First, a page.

The Onion Poultice

When chopping an onion the eyes can water and the nose will run; this is precisely why the onion is useful as a healing poultice. Onion can improve circulation and helps to break up congestion. The high sulfur content in onions causes thick mucus to move outward toward the skin. To create an onion poultice, chop the white or yellow onions finely. To really get the juice to come out place a cloth over the chopped onion and smash it under a cup, then puree it in a blender for 5 to 10 seconds. While this can be used at room temperature, it has also been suggested that the onion can be lightly sautéed with a little water or olive oil until warm.

The Lemon Poultice or Compress

The lemon can be prepared for a poultice by slicing, however, when preparing the lemon for a compress, it’s best to cut the lemon in a bowl of warm water. This makes it possible to capture the aromatic oils from the skin of the lemon.
A lemon poultice works wonders when applied to corns or calluses overnight but has also been shown to be a powerful stress reliever. Apply the poultice to the wrist; the cooling effect of the lemon is calming and can even help when feeling fatigued. As a wrap or compress, lemon is especially useful in lowering body temperature and soothing high fevers. A lemon foot wrap, soaked in warm water infused with lemon, can often relieve and soothe a fever by keeping the limbs cooler and drawing the heat from the head. To be most effective a foot wrap should start at the toes and then be wrapped all the way up to the knees.

Chamomile Preparation

To prepare Chamomile place 2 to 3 tablespoons of organic flowers in a bowl and add hot water. Steep for 3 minutes. Remove the flowers from the water to use as a poultice; for a compress strain the water before using. If organic flowers
are not available substitute 2 or 3 teabags. For the poultice place the teabags directly into the cloth.

Chamomile tea is well-known to quickly soothe an upset stomach, however, what many may not know is that as a poultice or a compress it can be placed directly on the stomach to aid in comfort. Be aware, due to its similarity to ragweed some children have been known to have adverse reactions to chamomile. If this is the case, discontinue use immediately; using chamomile applications with a child that is running a high fever is also highly discouraged.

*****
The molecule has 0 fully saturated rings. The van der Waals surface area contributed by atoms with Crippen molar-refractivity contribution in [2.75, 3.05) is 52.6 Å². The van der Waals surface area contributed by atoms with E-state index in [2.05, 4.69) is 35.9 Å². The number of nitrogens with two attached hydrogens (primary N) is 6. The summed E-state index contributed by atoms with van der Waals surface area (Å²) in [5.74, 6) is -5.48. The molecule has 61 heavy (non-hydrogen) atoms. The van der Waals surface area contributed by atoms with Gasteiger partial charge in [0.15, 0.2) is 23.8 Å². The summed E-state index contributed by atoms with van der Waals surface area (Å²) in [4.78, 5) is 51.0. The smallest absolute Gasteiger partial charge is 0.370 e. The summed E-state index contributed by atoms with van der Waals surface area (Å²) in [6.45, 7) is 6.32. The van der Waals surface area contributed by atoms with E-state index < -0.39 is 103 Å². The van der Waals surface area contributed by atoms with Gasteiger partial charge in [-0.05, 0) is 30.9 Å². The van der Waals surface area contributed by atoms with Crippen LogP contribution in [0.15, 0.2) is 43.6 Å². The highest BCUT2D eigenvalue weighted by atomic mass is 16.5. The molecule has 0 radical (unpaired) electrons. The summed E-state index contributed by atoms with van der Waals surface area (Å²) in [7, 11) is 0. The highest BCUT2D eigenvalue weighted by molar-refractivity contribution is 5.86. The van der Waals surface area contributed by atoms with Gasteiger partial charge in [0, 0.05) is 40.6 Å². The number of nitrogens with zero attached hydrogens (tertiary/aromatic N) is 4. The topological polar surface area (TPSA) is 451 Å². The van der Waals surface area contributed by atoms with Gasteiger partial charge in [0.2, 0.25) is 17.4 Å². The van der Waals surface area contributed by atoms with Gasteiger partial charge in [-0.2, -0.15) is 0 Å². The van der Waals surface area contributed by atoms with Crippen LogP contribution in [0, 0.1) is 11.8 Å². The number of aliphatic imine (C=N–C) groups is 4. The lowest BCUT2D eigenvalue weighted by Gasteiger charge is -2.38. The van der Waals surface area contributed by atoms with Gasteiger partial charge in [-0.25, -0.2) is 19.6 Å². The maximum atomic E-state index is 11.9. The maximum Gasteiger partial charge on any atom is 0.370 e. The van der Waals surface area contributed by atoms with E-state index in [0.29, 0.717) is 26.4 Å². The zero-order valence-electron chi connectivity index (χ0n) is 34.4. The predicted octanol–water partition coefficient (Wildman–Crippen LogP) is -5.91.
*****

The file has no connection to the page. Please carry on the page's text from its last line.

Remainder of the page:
Potato Poultices

To prepare a potato poultice, boil 4 to 6 potatoes with the skin on. Allow them to cool for a few minutes and then place them in a sock or sleeve. After smashing the potatoes allow them to cool for another 6 to 8 minutes as the poultice should not be too hot and potatoes will retain their heat well.

Once the poultice is at the right temperature it can be placed directly on the area of concern. For a sore throat or cough, it can be placed around the neck; the same is true for muscle aches or pains. It is most beneficial when the poultice is warm; if it begins to cool too quickly a hot water bottle can be placed directly on the poultice to keep it warm. The warm, moist heat is what is most soothing with this application.

In Summary

One of the highest priorities when seeking wellness for your family is to know what to do in the rare instances when illness strikes. The local pharmacy or corner drugstore is not a refuge. Holistic options are always best for your family.


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Dr. Kim Harper

Dr. Harper's pre-med study was completed at the University of Iowa followed by her doctorate from Palmer College of Chiropractic. Upon graduation in 1993, Dr. Harper began practice in the Indianapolis area and has continued to work with families on the north side ever since.